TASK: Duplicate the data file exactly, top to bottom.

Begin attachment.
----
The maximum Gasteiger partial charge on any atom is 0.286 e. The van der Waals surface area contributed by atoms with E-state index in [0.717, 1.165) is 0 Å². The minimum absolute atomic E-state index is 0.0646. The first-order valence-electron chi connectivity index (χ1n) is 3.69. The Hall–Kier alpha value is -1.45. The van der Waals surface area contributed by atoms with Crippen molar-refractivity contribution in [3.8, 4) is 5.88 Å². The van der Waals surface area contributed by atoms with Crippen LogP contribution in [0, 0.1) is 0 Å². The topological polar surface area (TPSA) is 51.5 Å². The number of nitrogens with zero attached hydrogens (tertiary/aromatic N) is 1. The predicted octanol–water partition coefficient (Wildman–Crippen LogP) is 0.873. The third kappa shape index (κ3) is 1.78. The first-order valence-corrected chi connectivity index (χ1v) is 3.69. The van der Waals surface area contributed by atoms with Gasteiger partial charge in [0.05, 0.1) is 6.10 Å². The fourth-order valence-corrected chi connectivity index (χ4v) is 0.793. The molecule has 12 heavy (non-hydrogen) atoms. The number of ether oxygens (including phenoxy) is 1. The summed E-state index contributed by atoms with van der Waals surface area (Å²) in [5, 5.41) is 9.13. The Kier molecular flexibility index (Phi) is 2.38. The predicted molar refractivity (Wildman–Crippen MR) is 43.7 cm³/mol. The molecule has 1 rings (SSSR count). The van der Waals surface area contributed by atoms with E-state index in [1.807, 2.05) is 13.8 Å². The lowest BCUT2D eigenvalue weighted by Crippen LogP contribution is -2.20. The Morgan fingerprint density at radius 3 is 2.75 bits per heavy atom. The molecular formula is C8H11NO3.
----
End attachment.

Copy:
The maximum Gasteiger partial charge on any atom is 0.286 e. The van der Waals surface area contributed by atoms with E-state index in [0.717, 1.165) is 0 Å². The minimum absolute atomic E-state index is 0.0646. The first-order valence-electron chi connectivity index (χ1n) is 3.69. The Hall–Kier alpha value is -1.45. The van der Waals surface area contributed by atoms with Crippen molar-refractivity contribution in [3.8, 4) is 5.88 Å². The van der Waals surface area contributed by atoms with Crippen LogP contribution in [0, 0.1) is 0 Å². The topological polar surface area (TPSA) is 51.5 Å². The number of nitrogens with zero attached hydrogens (tertiary/aromatic N) is 1. The predicted octanol–water partition coefficient (Wildman–Crippen LogP) is 0.873. The third kappa shape index (κ3) is 1.78. The first-order valence-corrected chi connectivity index (χ1v) is 3.69. The van der Waals surface area contributed by atoms with Gasteiger partial charge in [0.05, 0.1) is 6.10 Å². The fourth-order valence-corrected chi connectivity index (χ4v) is 0.793. The molecule has 12 heavy (non-hydrogen) atoms. The number of ether oxygens (including phenoxy) is 1. The summed E-state index contributed by atoms with van der Waals surface area (Å²) in [5, 5.41) is 9.13. The Kier molecular flexibility index (Phi) is 2.38. The predicted molar refractivity (Wildman–Crippen MR) is 43.7 cm³/mol. The molecule has 1 rings (SSSR count). The van der Waals surface area contributed by atoms with E-state index in [1.807, 2.05) is 13.8 Å². The lowest BCUT2D eigenvalue weighted by Crippen LogP contribution is -2.20. The Morgan fingerprint density at radius 3 is 2.75 bits per heavy atom. The molecular formula is C8H11NO3.